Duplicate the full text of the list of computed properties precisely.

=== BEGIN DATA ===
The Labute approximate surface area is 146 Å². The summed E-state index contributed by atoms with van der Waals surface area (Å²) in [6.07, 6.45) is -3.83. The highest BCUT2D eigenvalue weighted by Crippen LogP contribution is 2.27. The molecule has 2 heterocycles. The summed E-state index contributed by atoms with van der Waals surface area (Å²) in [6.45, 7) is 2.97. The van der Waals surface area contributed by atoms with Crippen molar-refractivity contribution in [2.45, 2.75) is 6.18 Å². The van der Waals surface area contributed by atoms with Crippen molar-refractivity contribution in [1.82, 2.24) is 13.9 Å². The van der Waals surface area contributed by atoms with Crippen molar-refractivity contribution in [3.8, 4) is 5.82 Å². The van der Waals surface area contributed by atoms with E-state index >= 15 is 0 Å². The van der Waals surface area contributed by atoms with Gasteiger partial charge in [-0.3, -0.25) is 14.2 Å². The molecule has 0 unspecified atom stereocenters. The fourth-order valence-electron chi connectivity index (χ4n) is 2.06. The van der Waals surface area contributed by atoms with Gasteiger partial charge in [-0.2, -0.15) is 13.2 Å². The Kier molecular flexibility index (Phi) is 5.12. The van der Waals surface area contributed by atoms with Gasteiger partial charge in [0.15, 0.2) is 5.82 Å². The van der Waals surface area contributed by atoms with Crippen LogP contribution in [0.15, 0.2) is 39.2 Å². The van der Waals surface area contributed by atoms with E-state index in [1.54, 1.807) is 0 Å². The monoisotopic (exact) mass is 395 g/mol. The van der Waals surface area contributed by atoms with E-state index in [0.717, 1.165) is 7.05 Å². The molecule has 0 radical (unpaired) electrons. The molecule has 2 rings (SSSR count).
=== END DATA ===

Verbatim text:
The Labute approximate surface area is 146 Å². The summed E-state index contributed by atoms with van der Waals surface area (Å²) in [6.07, 6.45) is -3.83. The highest BCUT2D eigenvalue weighted by Crippen LogP contribution is 2.27. The molecule has 2 heterocycles. The summed E-state index contributed by atoms with van der Waals surface area (Å²) in [6.45, 7) is 2.97. The van der Waals surface area contributed by atoms with Crippen molar-refractivity contribution in [2.45, 2.75) is 6.18 Å². The van der Waals surface area contributed by atoms with Crippen molar-refractivity contribution in [1.82, 2.24) is 13.9 Å². The van der Waals surface area contributed by atoms with Crippen molar-refractivity contribution in [3.8, 4) is 5.82 Å². The van der Waals surface area contributed by atoms with E-state index >= 15 is 0 Å². The van der Waals surface area contributed by atoms with Gasteiger partial charge in [-0.3, -0.25) is 14.2 Å². The molecule has 0 unspecified atom stereocenters. The fourth-order valence-electron chi connectivity index (χ4n) is 2.06. The van der Waals surface area contributed by atoms with Gasteiger partial charge in [-0.2, -0.15) is 13.2 Å². The Kier molecular flexibility index (Phi) is 5.12. The van der Waals surface area contributed by atoms with Gasteiger partial charge in [0.15, 0.2) is 5.82 Å². The van der Waals surface area contributed by atoms with Crippen LogP contribution in [0.15, 0.2) is 39.2 Å². The van der Waals surface area contributed by atoms with E-state index in [1.54, 1.807) is 0 Å². The monoisotopic (exact) mass is 395 g/mol. The van der Waals surface area contributed by atoms with E-state index in [0.717, 1.165) is 7.05 Å². The molecule has 0 radical (unpaired) electrons. The molecule has 2 rings (SSSR count).